Lithops is a genus of succulent plants from the family Mesembranthemaceae, endemic to arid regions of Southern Africa. Some common names include "Living Stones", or "Split Rocks", though these names can also apply to other genera of "mesembs", like Lapidaria, Pleiospilos or Argyroderma.
If given proper care, lithops can survive for a significant length of time and provide a great deal of entertainment throughout their lifecycle. The best way to care for your lithops is to try and replicate its natural environment as closely as possible.
Use a well-draining cactus soil with plenty of grit material. Or, make your own using 50% potting soil and 50% grit material (pumice and lava are best, perlite is a secondary option). Top-dress your potted lithops with a fine-grade gravel or rock to prevent winter rot.
Lithops grow naturally in full-sun, so light is important to bring out their vibrant colors. In coastal areas, lithops can be planted outside in all-day sun. Give them some afternoon shade in hotter, inland areas if outside. Lithops can grow surprisingly well indoors as well, but it is important to make sure they receive adequate light to avoid etiolation and color loss. East-facing windowsills are a good option (West-facing windows get too much radiant heat). If your plant begins to stretch inside, gradually re-introduce it to outdoor exposure.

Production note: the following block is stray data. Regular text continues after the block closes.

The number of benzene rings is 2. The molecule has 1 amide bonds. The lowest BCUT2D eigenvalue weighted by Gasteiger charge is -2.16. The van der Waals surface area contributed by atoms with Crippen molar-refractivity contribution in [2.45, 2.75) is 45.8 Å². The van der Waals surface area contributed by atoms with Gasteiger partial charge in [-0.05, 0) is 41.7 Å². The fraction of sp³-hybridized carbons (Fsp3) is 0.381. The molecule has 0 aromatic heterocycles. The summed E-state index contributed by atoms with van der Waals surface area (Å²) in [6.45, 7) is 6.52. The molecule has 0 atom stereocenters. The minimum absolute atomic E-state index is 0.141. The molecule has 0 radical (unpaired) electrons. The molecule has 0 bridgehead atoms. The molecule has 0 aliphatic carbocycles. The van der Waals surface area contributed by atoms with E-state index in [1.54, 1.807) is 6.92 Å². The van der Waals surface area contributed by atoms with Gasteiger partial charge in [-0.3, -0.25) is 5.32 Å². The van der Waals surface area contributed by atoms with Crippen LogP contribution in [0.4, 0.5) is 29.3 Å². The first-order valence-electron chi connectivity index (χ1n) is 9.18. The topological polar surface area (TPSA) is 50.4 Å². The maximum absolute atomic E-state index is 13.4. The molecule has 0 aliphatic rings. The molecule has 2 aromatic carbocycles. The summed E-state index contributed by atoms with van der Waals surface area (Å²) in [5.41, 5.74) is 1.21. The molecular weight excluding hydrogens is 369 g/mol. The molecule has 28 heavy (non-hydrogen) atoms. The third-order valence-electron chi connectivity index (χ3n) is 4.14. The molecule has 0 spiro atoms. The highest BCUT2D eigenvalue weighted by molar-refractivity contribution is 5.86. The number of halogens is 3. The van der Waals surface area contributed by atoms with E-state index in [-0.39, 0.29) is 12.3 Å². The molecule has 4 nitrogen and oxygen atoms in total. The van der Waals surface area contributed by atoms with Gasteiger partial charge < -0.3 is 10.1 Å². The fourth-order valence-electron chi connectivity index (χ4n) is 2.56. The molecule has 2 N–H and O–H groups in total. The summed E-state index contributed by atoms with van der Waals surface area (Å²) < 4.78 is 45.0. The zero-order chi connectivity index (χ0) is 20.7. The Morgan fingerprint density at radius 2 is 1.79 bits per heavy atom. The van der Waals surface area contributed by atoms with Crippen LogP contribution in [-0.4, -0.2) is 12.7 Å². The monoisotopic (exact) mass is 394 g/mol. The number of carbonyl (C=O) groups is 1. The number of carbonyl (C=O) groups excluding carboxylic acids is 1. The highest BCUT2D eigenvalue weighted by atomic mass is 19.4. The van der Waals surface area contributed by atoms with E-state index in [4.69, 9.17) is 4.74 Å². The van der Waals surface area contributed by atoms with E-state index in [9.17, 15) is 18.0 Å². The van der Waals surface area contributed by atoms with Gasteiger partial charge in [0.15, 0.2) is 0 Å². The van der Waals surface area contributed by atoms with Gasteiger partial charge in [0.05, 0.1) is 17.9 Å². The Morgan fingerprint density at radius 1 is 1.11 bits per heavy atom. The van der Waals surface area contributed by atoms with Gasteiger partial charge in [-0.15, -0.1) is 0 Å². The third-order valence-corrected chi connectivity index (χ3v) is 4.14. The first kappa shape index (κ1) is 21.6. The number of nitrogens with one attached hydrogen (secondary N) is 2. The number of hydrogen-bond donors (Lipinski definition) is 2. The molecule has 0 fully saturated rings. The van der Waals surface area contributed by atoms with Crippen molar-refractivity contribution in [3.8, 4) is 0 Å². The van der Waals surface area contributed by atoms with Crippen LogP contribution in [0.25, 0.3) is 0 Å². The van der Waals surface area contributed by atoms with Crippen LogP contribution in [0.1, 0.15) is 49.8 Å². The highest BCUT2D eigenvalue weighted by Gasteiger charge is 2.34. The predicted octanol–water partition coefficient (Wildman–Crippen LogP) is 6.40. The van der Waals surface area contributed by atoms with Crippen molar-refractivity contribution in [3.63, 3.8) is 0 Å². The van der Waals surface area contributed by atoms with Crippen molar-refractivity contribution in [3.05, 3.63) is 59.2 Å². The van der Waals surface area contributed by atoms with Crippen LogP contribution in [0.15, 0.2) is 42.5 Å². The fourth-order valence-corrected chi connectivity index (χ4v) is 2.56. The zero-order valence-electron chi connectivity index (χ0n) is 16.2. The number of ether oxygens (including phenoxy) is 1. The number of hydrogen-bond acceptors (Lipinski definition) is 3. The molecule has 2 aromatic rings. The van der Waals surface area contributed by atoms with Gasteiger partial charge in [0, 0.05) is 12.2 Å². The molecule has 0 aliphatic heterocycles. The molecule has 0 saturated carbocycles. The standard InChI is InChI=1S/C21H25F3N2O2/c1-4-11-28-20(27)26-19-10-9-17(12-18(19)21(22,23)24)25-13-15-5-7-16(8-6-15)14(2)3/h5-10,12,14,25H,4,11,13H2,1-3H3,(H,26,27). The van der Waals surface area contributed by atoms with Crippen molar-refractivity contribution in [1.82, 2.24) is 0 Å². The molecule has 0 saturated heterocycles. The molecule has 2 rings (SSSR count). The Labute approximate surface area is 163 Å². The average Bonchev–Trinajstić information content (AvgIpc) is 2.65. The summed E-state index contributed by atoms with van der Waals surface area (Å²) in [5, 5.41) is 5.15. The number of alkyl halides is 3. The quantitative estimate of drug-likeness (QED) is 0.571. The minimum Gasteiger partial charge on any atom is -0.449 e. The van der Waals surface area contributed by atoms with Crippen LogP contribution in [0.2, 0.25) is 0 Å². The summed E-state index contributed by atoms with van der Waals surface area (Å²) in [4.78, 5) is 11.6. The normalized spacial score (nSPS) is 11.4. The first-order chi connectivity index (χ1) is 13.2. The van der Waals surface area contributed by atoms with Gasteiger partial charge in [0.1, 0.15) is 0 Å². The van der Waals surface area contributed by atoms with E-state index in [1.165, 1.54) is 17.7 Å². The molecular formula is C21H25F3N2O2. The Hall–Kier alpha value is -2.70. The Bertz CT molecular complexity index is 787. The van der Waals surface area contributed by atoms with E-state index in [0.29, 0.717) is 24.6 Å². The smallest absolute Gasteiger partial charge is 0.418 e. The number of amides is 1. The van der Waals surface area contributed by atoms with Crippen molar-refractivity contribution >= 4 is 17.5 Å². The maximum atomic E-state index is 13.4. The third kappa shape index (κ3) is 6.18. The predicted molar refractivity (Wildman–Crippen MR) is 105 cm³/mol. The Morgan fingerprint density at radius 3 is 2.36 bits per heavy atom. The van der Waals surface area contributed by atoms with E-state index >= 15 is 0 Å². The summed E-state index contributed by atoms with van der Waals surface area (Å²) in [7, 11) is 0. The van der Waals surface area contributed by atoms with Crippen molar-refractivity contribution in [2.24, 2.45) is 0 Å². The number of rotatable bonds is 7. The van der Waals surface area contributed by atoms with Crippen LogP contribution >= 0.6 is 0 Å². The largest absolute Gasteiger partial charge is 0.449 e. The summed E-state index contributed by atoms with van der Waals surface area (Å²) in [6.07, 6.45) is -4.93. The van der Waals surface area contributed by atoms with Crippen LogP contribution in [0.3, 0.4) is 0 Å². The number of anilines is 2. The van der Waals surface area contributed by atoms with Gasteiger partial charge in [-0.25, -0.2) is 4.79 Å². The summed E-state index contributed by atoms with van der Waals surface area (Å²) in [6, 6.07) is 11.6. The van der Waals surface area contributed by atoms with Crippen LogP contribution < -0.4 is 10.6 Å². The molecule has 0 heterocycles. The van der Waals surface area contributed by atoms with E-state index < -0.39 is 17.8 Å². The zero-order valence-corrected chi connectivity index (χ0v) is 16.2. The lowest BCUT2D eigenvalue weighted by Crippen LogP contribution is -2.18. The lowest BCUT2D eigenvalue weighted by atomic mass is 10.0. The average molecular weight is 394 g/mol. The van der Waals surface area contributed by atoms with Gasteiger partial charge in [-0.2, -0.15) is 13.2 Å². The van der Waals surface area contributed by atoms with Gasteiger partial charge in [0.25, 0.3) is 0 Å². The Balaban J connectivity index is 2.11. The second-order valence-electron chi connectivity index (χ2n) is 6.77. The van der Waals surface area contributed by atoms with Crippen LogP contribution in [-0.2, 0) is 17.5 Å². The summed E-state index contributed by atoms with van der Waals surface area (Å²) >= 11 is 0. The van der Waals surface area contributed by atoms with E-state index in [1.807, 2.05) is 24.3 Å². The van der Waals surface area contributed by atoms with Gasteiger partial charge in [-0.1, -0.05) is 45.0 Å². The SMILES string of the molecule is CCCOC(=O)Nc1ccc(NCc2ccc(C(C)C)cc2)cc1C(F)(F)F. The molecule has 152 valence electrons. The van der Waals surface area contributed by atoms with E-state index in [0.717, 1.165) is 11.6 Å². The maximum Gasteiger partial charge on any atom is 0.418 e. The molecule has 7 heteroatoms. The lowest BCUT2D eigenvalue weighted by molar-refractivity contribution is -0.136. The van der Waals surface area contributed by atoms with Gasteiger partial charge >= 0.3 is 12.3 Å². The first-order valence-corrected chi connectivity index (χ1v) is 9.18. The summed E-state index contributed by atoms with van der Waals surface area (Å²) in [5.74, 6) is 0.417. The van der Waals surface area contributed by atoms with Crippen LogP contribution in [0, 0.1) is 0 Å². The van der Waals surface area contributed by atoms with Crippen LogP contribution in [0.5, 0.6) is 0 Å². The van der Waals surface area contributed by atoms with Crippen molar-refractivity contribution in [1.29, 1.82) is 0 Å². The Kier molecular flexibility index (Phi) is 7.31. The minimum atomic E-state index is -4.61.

This is where most people go wrong. Lithops come from extremely arid regions where rainfall totals average less than an inch per month. Therefore, lithops are naturally drought-tolerant and require little water. Water should be withheld completely in the winter. Water very sparingly in summer, as most species undergo a period of summer dormancy and will crack, split or burst if given too much. When the plant begins to appear shriveled, give it a drink to replenish its stock of water (best done in the morning and not during the heat of the day). Fall and spring are the growing months for Lithops, so this is when you want to water more frequently, but still no more than once every 10 days. Allow your soil to dry between waterings.
Most lithops bloom toward the end of summer or fall, and produce a daisy-like flower typical of the mesemb family. Flower colors include white, yellow, orange and red. After flowering, the plant will slowly split open, and a new plant will form out of its old "shell". The outside layer will eventually wither away.
Lithops produce a long tap root, so don't plant them in too shallow a pot. Protect your lithops from freezing temps, as frost will cause the plant to rupture and rot.
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